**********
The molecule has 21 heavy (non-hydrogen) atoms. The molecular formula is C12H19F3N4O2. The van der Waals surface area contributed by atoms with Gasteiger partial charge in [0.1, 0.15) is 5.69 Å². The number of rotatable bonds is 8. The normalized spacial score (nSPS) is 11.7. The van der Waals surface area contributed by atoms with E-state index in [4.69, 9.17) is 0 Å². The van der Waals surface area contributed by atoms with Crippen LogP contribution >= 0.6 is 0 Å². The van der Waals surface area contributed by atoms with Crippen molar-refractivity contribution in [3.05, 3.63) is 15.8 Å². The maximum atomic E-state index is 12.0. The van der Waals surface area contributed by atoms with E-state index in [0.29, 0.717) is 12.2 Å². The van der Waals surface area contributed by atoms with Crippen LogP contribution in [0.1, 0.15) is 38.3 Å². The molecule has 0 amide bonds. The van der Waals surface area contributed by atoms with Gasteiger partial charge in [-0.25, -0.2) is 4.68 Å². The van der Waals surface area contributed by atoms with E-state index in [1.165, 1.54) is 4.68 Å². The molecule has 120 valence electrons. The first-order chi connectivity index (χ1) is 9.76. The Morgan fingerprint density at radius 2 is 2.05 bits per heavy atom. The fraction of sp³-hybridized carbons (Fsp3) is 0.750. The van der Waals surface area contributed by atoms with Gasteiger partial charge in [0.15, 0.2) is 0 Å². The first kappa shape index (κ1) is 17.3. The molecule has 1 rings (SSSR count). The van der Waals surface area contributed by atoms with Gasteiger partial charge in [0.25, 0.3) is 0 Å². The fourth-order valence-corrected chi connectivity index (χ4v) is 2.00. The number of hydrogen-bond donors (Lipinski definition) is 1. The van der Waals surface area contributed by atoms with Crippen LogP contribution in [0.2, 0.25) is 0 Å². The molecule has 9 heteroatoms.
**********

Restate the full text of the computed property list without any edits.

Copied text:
The molecule has 21 heavy (non-hydrogen) atoms. The molecular formula is C12H19F3N4O2. The van der Waals surface area contributed by atoms with Gasteiger partial charge in [0.1, 0.15) is 5.69 Å². The number of rotatable bonds is 8. The normalized spacial score (nSPS) is 11.7. The van der Waals surface area contributed by atoms with E-state index in [4.69, 9.17) is 0 Å². The van der Waals surface area contributed by atoms with Crippen LogP contribution >= 0.6 is 0 Å². The van der Waals surface area contributed by atoms with Crippen molar-refractivity contribution in [3.05, 3.63) is 15.8 Å². The maximum atomic E-state index is 12.0. The van der Waals surface area contributed by atoms with E-state index in [0.29, 0.717) is 12.2 Å². The van der Waals surface area contributed by atoms with Crippen LogP contribution in [0.1, 0.15) is 38.3 Å². The molecule has 0 amide bonds. The van der Waals surface area contributed by atoms with Gasteiger partial charge in [-0.25, -0.2) is 4.68 Å². The van der Waals surface area contributed by atoms with E-state index in [1.165, 1.54) is 4.68 Å². The molecule has 120 valence electrons. The first-order chi connectivity index (χ1) is 9.76. The Morgan fingerprint density at radius 2 is 2.05 bits per heavy atom. The fraction of sp³-hybridized carbons (Fsp3) is 0.750. The van der Waals surface area contributed by atoms with Gasteiger partial charge in [0.15, 0.2) is 0 Å². The first kappa shape index (κ1) is 17.3. The molecule has 1 rings (SSSR count). The van der Waals surface area contributed by atoms with Gasteiger partial charge in [0.25, 0.3) is 0 Å². The fourth-order valence-corrected chi connectivity index (χ4v) is 2.00. The number of hydrogen-bond donors (Lipinski definition) is 1. The van der Waals surface area contributed by atoms with Crippen LogP contribution in [0.2, 0.25) is 0 Å². The molecule has 9 heteroatoms.